Both kids spent ages going through the Argos catalogue picking out pushchairs and cots etc oh and toys. Apparently all newborns need minecraft Lego and a 5ft tall My Little pony!!

When dd arrived we made sure she had bought both Dss and dsd a present each and that they were always asked if they wanted to help change her bum or feed her (ff). Even now Dss takes his responsibility to make dd her night time bottle very seriously. We only had one bottle melt when he put it in the microwave for 10 minutes instead of 1! grin

wheresthel1ght Thu 24-Mar-16 17:47:34

Ohh also we had same issues with their mum so we told the kids and then once they knew and seemed ok do rang his exw and told her just in case the kids had any questions/ emotional outbursts once the news had sunk in

Bananasinpyjamas1 Thu 24-Mar-16 20:48:23

Congratulations! Exciting news.

Me and DP told the kids separately, but at the same time. We both told exes too then. It was more about us listening to our own children, a lot of the questions or fears they had came out bit by bit, over the months. My DS asked a lot, some of them like 'babies get all the attention, can we still go to the cinema' kind of thing!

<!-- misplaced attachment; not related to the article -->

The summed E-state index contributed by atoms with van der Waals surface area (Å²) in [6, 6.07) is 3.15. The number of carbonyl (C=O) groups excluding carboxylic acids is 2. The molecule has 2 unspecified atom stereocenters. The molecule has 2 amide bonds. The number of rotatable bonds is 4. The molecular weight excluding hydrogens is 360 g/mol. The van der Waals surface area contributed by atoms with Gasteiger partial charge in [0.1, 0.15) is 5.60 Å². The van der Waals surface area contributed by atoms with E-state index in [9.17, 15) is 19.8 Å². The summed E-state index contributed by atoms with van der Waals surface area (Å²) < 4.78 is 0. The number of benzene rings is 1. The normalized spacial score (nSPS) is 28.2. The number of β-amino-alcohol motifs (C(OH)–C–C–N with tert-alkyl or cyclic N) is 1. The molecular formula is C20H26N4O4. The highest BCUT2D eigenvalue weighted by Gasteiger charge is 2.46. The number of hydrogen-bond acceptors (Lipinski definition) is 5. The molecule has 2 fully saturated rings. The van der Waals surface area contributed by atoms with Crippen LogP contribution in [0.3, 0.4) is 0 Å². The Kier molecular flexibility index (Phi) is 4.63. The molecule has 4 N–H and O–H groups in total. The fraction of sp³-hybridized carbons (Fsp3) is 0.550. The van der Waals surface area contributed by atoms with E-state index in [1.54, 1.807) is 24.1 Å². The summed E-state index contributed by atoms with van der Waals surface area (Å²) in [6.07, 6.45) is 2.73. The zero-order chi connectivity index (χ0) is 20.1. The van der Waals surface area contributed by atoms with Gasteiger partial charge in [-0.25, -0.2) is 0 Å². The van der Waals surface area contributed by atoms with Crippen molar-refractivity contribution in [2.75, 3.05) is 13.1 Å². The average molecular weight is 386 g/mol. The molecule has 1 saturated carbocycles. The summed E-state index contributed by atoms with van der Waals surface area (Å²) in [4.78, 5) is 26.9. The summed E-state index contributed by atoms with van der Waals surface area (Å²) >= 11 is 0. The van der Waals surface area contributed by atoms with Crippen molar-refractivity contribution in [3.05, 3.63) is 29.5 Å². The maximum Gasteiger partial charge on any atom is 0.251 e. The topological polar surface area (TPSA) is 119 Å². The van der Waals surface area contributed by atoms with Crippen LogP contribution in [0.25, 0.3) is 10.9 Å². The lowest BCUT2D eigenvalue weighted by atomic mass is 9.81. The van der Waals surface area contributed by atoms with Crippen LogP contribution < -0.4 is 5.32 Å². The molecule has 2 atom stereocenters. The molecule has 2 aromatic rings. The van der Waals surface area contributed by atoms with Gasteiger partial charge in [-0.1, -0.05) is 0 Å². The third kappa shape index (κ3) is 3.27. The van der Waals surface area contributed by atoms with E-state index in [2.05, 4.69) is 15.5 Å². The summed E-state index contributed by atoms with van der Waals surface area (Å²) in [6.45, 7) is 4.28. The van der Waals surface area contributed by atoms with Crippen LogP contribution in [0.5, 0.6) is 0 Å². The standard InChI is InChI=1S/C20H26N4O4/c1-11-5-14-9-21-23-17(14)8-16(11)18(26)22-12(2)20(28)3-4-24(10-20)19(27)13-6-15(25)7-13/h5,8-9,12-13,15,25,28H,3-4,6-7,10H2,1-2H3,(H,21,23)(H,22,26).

Step kids were delighted. They liked being involved. We got everyone's help choosing a name. I had one DSD who tried to be the parent once baby was born but she was older, and that's another matter that you probably won't face.

I'd say it was the most binding and bonding thing to happen as a step family.

MyKingdomForBrie Thu 24-Mar-16 20:55:32

My dh told my dss when they had some time alone together. Felt it was important that he could say however he felt to his dad without worrying about me. He actually took it very well.

MarianneSolong Thu 24-Mar-16 21:03:28

My partner's ex knew we were trying for a baby and asked us to let her know so she could get her head round the idea in advance of the children.

So my partner left her a note or voicemail - this was before the days of textiing - and then we told my two stepchildren together, straightaway.

I wasn't that far gone so we stressed it was 'the start of a baby' and that as far as we knew it would grow and become an actual baby sibling fo them.. They were 8 and 10 so knew the basic facts.

I think a) they were pleased b) it didn't seem very real because they were quite busy with their own lives. c) The important times were really after their baby sister was born. They were terrific with her.

Obviously their lives went on as normal in terms of activities, seeing friends etc. So maybe if reassurance is needed it's about stuff like that. Still sleeping in the same bedrooms. That they'll carry on being taken to sports clubs or whatever.